Most Americans and their elected representatives take “ain’t going to study war no more” to heart. They’re neither studying nor upset by war.
Put aside the inability to rationalize continuous wars of choice, personnel in 150 countries, the human slaughter and misery, devastated cities, death and lifelong injury to our troops. Just “follow the money.” When military-related costs exceed a trillion dollars a year, and are put on our grandchildren’s credit card, maybe it’s time to get back to studying war.
Conservatives care about constitutional “original intent.” Liberals care about sacrificed infrastructure, education, health care and other needs. Both should care why the founders gave Congress power “to declare war.”
The founders knew burdens of wars fall heaviest upon the people, those who fight and pay for wars. They explicitly rejected giving a president the unchecked power to start wars claimed by kings. They wanted the branch most responsive to the people to declare war.
As the Constitutional Convention Record reports, “Mr. [George] Mason … was for clogging rather than facilitating war.” James Madison later contributed, “No nation can preserve its freedom in the midst of continual warfare.”
Pay-as-you-go war meant increased taxes. World War II rationing meant little or no gas and tires for cars or bubble gum for kids. The draft impacted even small towns during the Vietnam War. Without the draft we might still be there.
Not only was there no rationing during post-9/11 wars, our president told us to “go shopping.” No burden of increased war taxes. No young marching protesters, fearful of being drafted. Sacrifice fell only upon those 0.4 percent of Americans fighting the wars.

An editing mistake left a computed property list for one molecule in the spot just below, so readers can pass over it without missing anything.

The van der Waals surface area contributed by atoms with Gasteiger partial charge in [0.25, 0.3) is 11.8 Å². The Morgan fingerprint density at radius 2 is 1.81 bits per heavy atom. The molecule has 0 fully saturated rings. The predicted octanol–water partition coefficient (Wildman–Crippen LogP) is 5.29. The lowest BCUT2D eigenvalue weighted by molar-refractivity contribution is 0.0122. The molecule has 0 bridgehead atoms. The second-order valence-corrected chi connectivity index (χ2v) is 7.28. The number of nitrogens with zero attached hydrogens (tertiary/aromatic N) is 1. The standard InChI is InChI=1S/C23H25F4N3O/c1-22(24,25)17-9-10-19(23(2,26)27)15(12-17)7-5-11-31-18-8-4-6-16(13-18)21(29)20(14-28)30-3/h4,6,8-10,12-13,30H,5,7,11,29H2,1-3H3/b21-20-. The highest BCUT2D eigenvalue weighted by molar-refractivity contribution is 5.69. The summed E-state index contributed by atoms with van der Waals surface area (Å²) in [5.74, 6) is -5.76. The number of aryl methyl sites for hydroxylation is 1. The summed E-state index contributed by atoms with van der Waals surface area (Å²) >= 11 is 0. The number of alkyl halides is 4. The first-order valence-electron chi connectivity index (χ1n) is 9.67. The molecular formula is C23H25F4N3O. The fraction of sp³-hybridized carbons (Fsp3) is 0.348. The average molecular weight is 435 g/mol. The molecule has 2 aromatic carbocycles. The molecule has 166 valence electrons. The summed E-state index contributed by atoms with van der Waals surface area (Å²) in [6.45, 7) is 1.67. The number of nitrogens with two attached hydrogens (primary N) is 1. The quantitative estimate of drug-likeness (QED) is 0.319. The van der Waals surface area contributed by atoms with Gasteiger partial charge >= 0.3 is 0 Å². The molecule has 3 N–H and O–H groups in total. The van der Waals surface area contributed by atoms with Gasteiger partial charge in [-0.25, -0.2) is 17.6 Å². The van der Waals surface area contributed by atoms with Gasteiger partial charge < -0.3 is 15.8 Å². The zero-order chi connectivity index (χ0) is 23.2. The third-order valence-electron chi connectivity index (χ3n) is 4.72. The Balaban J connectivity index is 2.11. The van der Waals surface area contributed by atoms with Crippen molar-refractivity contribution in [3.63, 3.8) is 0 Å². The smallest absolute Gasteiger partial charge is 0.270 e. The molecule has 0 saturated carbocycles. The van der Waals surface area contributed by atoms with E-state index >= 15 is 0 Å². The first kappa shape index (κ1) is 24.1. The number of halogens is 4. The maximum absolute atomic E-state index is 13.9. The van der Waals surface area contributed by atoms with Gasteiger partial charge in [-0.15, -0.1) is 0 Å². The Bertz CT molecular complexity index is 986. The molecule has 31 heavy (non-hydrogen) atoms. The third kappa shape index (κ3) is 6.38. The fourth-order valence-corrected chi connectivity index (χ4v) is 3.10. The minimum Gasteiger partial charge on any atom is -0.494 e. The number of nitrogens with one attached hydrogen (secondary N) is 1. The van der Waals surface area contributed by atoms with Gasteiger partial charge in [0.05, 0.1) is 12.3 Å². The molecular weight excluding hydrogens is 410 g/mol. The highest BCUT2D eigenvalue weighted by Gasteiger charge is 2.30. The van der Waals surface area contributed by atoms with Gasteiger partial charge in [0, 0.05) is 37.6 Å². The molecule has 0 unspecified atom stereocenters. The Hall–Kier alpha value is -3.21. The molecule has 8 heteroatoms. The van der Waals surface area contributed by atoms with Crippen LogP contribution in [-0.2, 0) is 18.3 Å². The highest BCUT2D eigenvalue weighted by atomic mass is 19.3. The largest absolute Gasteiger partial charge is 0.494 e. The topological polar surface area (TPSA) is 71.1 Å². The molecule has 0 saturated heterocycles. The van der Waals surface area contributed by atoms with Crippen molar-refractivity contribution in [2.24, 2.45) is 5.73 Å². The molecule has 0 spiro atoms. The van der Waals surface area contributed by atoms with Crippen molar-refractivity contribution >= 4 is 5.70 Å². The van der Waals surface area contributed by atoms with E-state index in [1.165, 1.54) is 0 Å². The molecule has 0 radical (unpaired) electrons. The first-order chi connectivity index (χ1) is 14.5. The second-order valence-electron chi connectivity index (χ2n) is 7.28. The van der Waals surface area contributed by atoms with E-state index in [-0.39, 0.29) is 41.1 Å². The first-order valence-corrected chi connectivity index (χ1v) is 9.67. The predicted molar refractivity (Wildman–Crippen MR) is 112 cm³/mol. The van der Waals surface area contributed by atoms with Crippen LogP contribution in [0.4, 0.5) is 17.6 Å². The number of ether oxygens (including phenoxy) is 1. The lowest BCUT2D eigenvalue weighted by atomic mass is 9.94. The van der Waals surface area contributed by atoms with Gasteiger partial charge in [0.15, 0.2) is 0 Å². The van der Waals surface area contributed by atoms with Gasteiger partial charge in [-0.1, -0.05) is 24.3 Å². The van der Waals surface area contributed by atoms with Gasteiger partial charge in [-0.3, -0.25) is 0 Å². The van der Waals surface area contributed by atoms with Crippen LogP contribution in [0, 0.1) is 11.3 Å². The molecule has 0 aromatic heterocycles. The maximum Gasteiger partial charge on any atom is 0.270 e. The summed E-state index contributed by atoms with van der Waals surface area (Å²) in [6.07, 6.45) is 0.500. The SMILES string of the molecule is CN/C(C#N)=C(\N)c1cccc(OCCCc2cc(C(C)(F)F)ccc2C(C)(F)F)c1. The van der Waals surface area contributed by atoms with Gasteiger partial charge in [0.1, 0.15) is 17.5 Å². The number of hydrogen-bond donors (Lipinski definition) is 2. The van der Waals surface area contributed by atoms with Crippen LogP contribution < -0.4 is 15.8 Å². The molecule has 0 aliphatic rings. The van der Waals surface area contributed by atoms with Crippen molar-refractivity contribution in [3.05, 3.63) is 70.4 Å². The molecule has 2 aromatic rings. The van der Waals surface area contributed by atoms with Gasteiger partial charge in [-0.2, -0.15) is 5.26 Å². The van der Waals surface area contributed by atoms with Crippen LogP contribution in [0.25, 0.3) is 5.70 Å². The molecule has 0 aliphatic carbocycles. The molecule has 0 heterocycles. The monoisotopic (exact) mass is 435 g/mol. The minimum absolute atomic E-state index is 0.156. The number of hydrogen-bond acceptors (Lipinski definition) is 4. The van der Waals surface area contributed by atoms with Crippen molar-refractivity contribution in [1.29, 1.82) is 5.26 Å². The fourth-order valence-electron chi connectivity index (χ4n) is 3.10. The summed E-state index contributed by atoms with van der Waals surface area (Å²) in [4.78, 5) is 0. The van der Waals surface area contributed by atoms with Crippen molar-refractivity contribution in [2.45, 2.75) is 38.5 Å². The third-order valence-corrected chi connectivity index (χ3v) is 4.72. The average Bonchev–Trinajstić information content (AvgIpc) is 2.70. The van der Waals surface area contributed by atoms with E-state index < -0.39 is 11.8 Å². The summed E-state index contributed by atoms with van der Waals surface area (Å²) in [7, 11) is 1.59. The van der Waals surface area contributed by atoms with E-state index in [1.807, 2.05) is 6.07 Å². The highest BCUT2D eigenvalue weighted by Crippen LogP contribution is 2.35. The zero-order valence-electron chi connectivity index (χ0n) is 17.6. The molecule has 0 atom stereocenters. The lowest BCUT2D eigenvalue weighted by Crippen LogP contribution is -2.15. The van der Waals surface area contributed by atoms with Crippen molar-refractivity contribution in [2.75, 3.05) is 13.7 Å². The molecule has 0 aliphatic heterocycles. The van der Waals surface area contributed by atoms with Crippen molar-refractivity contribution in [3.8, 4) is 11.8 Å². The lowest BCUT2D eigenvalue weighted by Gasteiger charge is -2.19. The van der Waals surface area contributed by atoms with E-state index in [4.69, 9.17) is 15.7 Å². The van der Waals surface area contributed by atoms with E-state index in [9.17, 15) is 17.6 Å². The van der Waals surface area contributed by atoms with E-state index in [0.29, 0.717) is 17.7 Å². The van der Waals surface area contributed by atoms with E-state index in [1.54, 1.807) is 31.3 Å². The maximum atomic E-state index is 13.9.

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After 9/11, given the lack of public protest the founders forecast, Congress became more complacent and compliant about executive encroachment on Congress’ war powers.
(1) In 1961 President Dwight Eisenhower warned of the military-industrial complex. Its grip only tightened as legislators became ever more entangled with their districts’ military bases and generous weapons manufacturers.
(2) For-profit private prisons create political support for longer sentences. Similarly, political support for longer wars results when for-profit contractors’ battlefield employees outnumber the military.
(3) The old Army, Navy, Air Force, and Marines have competitors. The CIA, once an intelligence agency, now has its own military arm. Both CIA and Special Operations, like Delta Force or SEAL Team 6, are outside the conventional chain of command and thorough congressional oversight.
These factors contribute to President Donald Trump’s signing a $717 billion Defense Department authorization bill. Like the banks’ insistence they are “too big to fail,” the DOD is “too big to audit.” Trillions can’t be traced. Add $200 billion for Department of Veterans Affairs, war’s share of $300 billion yearly interest on the national debt, billions for Department of Energy’s nukes, other military-related expenses and the total’s well over a trillion dollars.
Whose fault is this?
Those who wrote the Constitution assumed “we the people” — not the president, Congress, or judges — would tightly leash and not let slip the dogs of war. In response to the people’s sacrifice, their paying the human and financial costs of war, they would speak up, protest, organize and otherwise clog the path to war.
War hawks and weapons makers understand they must eliminate war’s impact on we the people if they are to continue their profits from perpetual war.
However, they have not eliminated our founders’ hope, nor our responsibility to honor their hope that we will fulfill our responsibility to resist.
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As Edward R. Murrow closed his documentary about Senator Joseph McCarthy, “We cannot escape responsibility for the result. … Cassius was right. The fault, dear Brutus, is not in our stars but in ourselves.”
• Nicholas Johnson, as U.S. Maritime Administrator, was involved with military sealift to Vietnam. www.nicholasjohnson.org Comments: email@example.com